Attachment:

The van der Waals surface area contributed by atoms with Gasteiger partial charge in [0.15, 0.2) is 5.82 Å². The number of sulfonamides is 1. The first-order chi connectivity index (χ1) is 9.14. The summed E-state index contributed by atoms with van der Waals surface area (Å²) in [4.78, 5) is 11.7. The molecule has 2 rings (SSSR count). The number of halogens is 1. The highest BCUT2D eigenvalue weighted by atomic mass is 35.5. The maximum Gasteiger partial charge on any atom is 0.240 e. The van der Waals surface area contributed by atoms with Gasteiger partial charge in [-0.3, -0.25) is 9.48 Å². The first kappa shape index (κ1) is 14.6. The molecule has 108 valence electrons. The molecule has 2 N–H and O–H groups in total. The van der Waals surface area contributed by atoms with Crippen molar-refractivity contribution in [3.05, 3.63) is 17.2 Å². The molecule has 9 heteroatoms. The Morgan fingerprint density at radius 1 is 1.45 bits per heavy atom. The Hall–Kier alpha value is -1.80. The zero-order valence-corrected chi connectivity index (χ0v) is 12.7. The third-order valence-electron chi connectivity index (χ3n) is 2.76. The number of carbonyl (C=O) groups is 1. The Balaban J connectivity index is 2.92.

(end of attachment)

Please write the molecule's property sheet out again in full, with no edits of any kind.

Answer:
The van der Waals surface area contributed by atoms with Gasteiger partial charge in [0.15, 0.2) is 5.82 Å². The number of sulfonamides is 1. The first-order chi connectivity index (χ1) is 9.14. The summed E-state index contributed by atoms with van der Waals surface area (Å²) in [4.78, 5) is 11.7. The molecule has 2 rings (SSSR count). The number of halogens is 1. The highest BCUT2D eigenvalue weighted by atomic mass is 35.5. The maximum Gasteiger partial charge on any atom is 0.240 e. The van der Waals surface area contributed by atoms with Gasteiger partial charge in [-0.3, -0.25) is 9.48 Å². The first kappa shape index (κ1) is 14.6. The molecule has 108 valence electrons. The molecule has 2 N–H and O–H groups in total. The van der Waals surface area contributed by atoms with Crippen molar-refractivity contribution in [3.05, 3.63) is 17.2 Å². The molecule has 9 heteroatoms. The Morgan fingerprint density at radius 1 is 1.45 bits per heavy atom. The Hall–Kier alpha value is -1.80. The zero-order valence-corrected chi connectivity index (χ0v) is 12.7. The third-order valence-electron chi connectivity index (χ3n) is 2.76. The number of carbonyl (C=O) groups is 1. The Balaban J connectivity index is 2.92.